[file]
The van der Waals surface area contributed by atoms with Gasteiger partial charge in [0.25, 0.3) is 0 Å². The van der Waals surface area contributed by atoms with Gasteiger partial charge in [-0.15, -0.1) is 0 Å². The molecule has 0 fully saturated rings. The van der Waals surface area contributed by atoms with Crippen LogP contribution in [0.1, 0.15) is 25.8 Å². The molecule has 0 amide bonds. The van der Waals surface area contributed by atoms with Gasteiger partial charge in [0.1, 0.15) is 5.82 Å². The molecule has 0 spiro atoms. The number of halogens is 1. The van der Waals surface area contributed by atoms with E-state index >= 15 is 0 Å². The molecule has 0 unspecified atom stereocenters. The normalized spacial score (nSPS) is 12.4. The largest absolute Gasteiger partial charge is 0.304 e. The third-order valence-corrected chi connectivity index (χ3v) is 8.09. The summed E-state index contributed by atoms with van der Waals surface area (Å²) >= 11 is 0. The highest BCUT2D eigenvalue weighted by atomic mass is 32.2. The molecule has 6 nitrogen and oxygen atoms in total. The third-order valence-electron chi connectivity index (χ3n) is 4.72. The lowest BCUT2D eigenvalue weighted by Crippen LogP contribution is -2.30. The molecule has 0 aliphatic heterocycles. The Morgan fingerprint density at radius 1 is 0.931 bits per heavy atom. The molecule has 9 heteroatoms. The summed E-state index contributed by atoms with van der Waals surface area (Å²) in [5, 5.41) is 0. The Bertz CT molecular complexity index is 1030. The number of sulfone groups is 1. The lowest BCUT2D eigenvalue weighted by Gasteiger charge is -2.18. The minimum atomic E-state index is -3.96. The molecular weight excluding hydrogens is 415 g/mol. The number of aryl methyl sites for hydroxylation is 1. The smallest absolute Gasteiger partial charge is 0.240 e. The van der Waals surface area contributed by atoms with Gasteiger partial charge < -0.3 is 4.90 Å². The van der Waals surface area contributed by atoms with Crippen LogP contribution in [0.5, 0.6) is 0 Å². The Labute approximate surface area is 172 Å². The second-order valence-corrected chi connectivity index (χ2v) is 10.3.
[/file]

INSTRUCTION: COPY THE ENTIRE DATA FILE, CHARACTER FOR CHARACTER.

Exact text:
The van der Waals surface area contributed by atoms with Gasteiger partial charge in [0.25, 0.3) is 0 Å². The van der Waals surface area contributed by atoms with Gasteiger partial charge in [-0.15, -0.1) is 0 Å². The molecule has 0 fully saturated rings. The van der Waals surface area contributed by atoms with Crippen LogP contribution in [0.1, 0.15) is 25.8 Å². The molecule has 0 amide bonds. The van der Waals surface area contributed by atoms with Gasteiger partial charge in [0.1, 0.15) is 5.82 Å². The molecule has 0 spiro atoms. The number of halogens is 1. The van der Waals surface area contributed by atoms with E-state index >= 15 is 0 Å². The molecule has 0 unspecified atom stereocenters. The normalized spacial score (nSPS) is 12.4. The largest absolute Gasteiger partial charge is 0.304 e. The third-order valence-corrected chi connectivity index (χ3v) is 8.09. The summed E-state index contributed by atoms with van der Waals surface area (Å²) >= 11 is 0. The highest BCUT2D eigenvalue weighted by atomic mass is 32.2. The molecule has 6 nitrogen and oxygen atoms in total. The third-order valence-electron chi connectivity index (χ3n) is 4.72. The lowest BCUT2D eigenvalue weighted by Crippen LogP contribution is -2.30. The molecule has 0 aliphatic heterocycles. The Morgan fingerprint density at radius 1 is 0.931 bits per heavy atom. The molecule has 9 heteroatoms. The summed E-state index contributed by atoms with van der Waals surface area (Å²) in [5, 5.41) is 0. The Bertz CT molecular complexity index is 1030. The number of sulfone groups is 1. The lowest BCUT2D eigenvalue weighted by Gasteiger charge is -2.18. The minimum atomic E-state index is -3.96. The molecular weight excluding hydrogens is 415 g/mol. The number of aryl methyl sites for hydroxylation is 1. The smallest absolute Gasteiger partial charge is 0.240 e. The van der Waals surface area contributed by atoms with Gasteiger partial charge < -0.3 is 4.90 Å². The van der Waals surface area contributed by atoms with Crippen LogP contribution in [0.5, 0.6) is 0 Å². The Labute approximate surface area is 172 Å². The second-order valence-corrected chi connectivity index (χ2v) is 10.3.